The maximum likelihood method is considered as one of the most reliable methods for phylogenetic tree inference. However, as the number of species increases, the approach quickly loses its applicability due to explosive exponential number of trees that need to be considered. An earlier work by one of the authors  demonstrated that, by decomposing the trees into fragments called splits, and calculating the individual likelihood of each (small) split and combining them would result in a very close approximation of the true maximum likelihood value, as well as achieving significant reduction in computational cost. However, the cost was still significant for a practical number of species that need to be considered. To solve this problem, we further extend the algorithm so that it could be effectively parallelized in a Grid environment using Grid middleware such as Ninf and Jojo, and also applied combinatorial optimization techniques. Combined, we achieved over 64 times speedup over our previous results in a testbed of 16 nodes, with favorable speedup characteristics.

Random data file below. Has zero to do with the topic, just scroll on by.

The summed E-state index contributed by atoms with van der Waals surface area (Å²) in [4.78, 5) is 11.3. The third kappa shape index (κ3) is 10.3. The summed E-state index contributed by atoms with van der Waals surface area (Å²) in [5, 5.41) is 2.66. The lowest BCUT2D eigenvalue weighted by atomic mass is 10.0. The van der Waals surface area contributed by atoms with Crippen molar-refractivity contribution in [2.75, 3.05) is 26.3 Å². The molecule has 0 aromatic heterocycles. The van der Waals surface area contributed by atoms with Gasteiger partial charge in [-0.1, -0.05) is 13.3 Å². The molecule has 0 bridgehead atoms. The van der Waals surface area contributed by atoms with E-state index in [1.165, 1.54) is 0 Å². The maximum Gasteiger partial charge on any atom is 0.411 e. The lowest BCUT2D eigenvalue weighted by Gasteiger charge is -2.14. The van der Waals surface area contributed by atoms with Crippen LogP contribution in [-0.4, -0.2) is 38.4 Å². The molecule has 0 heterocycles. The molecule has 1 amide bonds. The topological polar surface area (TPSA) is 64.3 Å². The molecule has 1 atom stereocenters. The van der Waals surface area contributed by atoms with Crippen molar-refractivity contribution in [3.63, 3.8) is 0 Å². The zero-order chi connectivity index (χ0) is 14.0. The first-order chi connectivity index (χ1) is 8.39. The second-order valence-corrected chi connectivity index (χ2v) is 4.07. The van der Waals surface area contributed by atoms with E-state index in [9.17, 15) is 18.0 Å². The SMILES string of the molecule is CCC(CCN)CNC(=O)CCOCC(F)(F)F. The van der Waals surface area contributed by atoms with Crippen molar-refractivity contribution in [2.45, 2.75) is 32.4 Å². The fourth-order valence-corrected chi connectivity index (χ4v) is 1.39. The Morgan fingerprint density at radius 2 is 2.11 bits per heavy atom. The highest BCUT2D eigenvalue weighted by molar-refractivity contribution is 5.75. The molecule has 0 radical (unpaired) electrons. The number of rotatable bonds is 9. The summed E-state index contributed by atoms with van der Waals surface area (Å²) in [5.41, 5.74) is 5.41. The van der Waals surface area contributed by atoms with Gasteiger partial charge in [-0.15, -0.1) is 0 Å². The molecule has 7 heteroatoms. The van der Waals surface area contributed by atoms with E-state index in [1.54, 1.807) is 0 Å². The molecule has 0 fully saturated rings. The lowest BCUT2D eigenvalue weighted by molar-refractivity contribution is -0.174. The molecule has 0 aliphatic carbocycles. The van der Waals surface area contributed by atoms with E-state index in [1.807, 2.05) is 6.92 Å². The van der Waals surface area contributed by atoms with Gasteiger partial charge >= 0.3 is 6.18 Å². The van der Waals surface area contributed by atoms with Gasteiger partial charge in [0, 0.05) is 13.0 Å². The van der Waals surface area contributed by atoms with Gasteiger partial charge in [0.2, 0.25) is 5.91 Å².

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- Parallelization of Phylogenetic Tree Inference Using Grid Technologies
- Springer Berlin Heidelberg
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